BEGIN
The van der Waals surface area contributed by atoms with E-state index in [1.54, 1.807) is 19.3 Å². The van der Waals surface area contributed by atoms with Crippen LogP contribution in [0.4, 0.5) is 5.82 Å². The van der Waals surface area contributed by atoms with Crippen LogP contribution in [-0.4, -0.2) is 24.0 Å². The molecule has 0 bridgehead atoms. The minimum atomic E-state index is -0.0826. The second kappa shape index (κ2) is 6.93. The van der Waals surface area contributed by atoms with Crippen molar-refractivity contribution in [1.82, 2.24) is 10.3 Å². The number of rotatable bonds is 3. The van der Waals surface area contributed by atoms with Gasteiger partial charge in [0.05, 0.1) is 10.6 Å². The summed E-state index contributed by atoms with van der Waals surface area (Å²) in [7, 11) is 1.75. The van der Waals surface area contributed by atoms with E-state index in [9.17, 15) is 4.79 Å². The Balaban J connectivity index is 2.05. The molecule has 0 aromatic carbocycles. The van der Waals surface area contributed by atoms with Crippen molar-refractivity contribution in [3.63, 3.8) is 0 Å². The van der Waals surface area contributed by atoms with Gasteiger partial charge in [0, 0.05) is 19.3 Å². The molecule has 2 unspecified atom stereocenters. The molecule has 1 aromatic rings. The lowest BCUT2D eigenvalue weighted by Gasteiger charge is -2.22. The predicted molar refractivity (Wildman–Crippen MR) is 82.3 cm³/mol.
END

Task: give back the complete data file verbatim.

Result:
The van der Waals surface area contributed by atoms with E-state index in [1.54, 1.807) is 19.3 Å². The van der Waals surface area contributed by atoms with Crippen LogP contribution in [0.4, 0.5) is 5.82 Å². The van der Waals surface area contributed by atoms with Crippen LogP contribution in [-0.4, -0.2) is 24.0 Å². The molecule has 0 bridgehead atoms. The minimum atomic E-state index is -0.0826. The second kappa shape index (κ2) is 6.93. The van der Waals surface area contributed by atoms with Crippen molar-refractivity contribution in [1.82, 2.24) is 10.3 Å². The number of rotatable bonds is 3. The van der Waals surface area contributed by atoms with Gasteiger partial charge in [0.05, 0.1) is 10.6 Å². The summed E-state index contributed by atoms with van der Waals surface area (Å²) in [7, 11) is 1.75. The van der Waals surface area contributed by atoms with E-state index in [9.17, 15) is 4.79 Å². The Balaban J connectivity index is 2.05. The molecule has 0 aromatic carbocycles. The van der Waals surface area contributed by atoms with Crippen molar-refractivity contribution in [3.63, 3.8) is 0 Å². The van der Waals surface area contributed by atoms with Gasteiger partial charge in [0, 0.05) is 19.3 Å². The molecule has 2 unspecified atom stereocenters. The molecule has 1 aromatic rings. The lowest BCUT2D eigenvalue weighted by Gasteiger charge is -2.22. The predicted molar refractivity (Wildman–Crippen MR) is 82.3 cm³/mol.